The smell of oil wakes us some mornings. Was it a ship sailing by night that perhaps spilled a bit of its cargo? Or maybe a weary deck hand fell asleep on his watch. As kids, we have no concept of the oil’s potential danger. Dirty, yes. Harmful? The word simply isn’t part of our intellectual maze-waze. We merely assume the oil dissipates and washes away just as the shells and seaweed do with each new wave. We don’t worry about anything at all because we are children - my sisters, cousins and I, on vacation in Brigantine, New Jersey. Oil spills, as far as I know, are not reported as such in 1963.
All of us love these long weeks spent at the Jersey shore. Upon waking each morning, my thoughts run to whether or not there are any Sugar Pops left in the box, and how fast can I get my two-piece suit off the line and back onto my behind in order to hit the beach by 10 a.m. when the life guard officially goes on duty. We kids make beds, wash dishes, and sweep up the prior day’s sand that has been inadvertently, though liberally sprinkled over the linoleum floors of my Uncle Jim’s beach house. Aunt Anne is our only chaperone, our adult go-to, who knows how to work behind the scenes lest she ruin our fun. She walks around bra-less, a fact for which I admire her greatly. She suns herself wearing egg-like goggles over her eyes, nose smeared with Noxzema. She is also the source of the most lovely aroma of fresh-perked coffee, which wafts through the house and wakes me every time. I still think of Aunt Anne when I smell morning coffee.
Aunt Anne Early Morning - Peace & Quiet
My cousins, sisters and I tramp up to the beach bare-footed, or wearing the cheap flip flops bought at Jack’s Pharmacy. $.59 a pair available in a variety of bright colors. Cover-ups tangle with beach chairs until we reach our usual spot on the beach, far enough from water’s edge so we don’t have to pull up stakes too soon due to the high tide that will come later on. Blankets are weighed down with carry-all bags stuffed with towels. Buckets and shovels are hauled to the shoreline. We search for interesting shells as we skirt along the eastern side of a continent down to Fisherman’s Pier. Atlantic City skyline, before casinos, frames the view to the south.
We wiggle our way past the lifeguard stand several times a day. Jay McDonald, our lifeguard, looks like a 1960's TV hero. Tan and muscled, Jay stars in my earliest romantic fantasies. We know where he lives and in the evening we traipse past his house on 36th Street hoping to catch a glimpse of him dressed in shorts and Hawaiian shirt, headed out on a date with (we're certain) a superficial bleach-blonde. Maybe he and I will make eye contact and when we do, he’ll smile and realize I have a crush on him just as my cousins, Mona and Nan, do. My sister, Peggy, loves him, too. After dinner, we walk back to the beach. We climb up into Jay’s stand and scrounge for mementos.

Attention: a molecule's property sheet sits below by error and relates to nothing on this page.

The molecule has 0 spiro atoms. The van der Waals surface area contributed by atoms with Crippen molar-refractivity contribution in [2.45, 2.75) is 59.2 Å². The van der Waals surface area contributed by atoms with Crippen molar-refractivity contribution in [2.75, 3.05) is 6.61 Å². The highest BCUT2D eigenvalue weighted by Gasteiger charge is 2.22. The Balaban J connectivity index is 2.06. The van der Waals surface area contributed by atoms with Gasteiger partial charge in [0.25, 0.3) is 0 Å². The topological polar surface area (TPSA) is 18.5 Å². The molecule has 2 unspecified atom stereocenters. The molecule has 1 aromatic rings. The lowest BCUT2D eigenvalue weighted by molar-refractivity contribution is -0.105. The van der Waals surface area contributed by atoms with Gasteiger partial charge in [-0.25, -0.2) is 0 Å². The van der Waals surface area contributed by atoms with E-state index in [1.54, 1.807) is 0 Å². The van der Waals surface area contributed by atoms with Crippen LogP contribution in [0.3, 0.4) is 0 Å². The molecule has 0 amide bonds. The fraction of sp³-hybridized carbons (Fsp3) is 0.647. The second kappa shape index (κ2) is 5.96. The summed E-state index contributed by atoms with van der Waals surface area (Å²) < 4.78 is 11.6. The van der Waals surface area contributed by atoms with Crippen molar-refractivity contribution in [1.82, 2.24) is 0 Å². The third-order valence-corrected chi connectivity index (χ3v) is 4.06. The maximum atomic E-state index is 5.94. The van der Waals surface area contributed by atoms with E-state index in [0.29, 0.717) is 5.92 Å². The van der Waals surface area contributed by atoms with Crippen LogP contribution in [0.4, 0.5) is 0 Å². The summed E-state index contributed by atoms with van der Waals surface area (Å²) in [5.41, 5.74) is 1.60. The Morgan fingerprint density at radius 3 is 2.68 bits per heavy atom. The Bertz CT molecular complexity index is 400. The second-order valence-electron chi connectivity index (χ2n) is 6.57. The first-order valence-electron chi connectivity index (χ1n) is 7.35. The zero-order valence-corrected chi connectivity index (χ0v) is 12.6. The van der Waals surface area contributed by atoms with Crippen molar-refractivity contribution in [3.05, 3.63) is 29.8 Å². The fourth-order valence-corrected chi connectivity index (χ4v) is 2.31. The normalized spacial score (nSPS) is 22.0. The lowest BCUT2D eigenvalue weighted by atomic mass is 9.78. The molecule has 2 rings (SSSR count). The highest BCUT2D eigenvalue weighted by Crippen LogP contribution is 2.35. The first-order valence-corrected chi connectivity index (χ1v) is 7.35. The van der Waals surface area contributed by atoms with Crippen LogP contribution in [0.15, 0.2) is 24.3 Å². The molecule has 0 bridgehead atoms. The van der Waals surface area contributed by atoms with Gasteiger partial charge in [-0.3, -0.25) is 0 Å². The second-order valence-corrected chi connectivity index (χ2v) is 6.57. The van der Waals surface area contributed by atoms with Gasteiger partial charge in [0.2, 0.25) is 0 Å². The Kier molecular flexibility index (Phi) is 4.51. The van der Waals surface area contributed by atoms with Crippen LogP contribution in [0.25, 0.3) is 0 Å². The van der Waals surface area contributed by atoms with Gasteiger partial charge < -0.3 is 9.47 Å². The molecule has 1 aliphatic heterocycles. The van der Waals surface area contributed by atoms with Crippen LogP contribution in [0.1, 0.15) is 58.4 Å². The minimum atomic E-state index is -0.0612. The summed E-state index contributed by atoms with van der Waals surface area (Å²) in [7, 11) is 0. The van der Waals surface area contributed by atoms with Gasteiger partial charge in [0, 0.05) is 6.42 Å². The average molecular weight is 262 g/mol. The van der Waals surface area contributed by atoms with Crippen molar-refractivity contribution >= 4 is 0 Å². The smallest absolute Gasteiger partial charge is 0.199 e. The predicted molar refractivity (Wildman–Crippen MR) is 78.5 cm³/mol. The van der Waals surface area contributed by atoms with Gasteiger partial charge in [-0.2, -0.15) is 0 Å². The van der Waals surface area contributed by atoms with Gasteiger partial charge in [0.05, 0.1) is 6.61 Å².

Jay's stand - modern times
Around 3 p.m., the seven of us trudge back to the house, only a half-block away from the dunes. Sand in our suits, sunburned skin – we head to the outdoor shower and rinse off. The private shower is up on the back deck. We use soap, it feels so good to get rid of the sand. I wash my hair with Johnson’s baby shampoo. We pull out the new short sets my mother has given us for our vacation for she has remained at home with our little brothers. She must love the break from routine. Her daughters are well cared for and out of her hair at the same time.
After clean-up, we play cards, or we go off, either in pairs or by ourselves, to the pharmacy to buy Teen Beat magazines. We then plop into the wicker chairs in the outdoor cabana, where we read from cover to cover - stories of the Beatles, Rolling Stones and American Bandstand. I marry Paul. Peggy marries John. Denise Liebowitz of Philadelphia dates Danny Epstein – they’re a regular couple on Bandstand. The article says that Denise hates that she must cut her fingernails for typing class.
Aunt Anne makes spaghetti and meatballs for dinner. Though I managed to sneak away to Dairy Queen for a vanilla cone dipped in chocolate after the beach, I am ravenous. The cone cost me a dime, and the time to walk home allows me to consume, incognito. Sometimes, my cousins come with me. We leave our empty treat containers on the steps of the Christian Science reading room. We must think no one will notice mostly because no one ever seems to be there.
After dinner, the bunch of us pick up assorted sunglasses lying around the house. We don them, cool cousins. We form a conga line and snap our fingers beatnik-style as we move through the house in unison, singing to Stevie Wonder’s “Fingertips” We are happy and carefree, oblivious to oil spills and everything else that life will ultimately bring our way.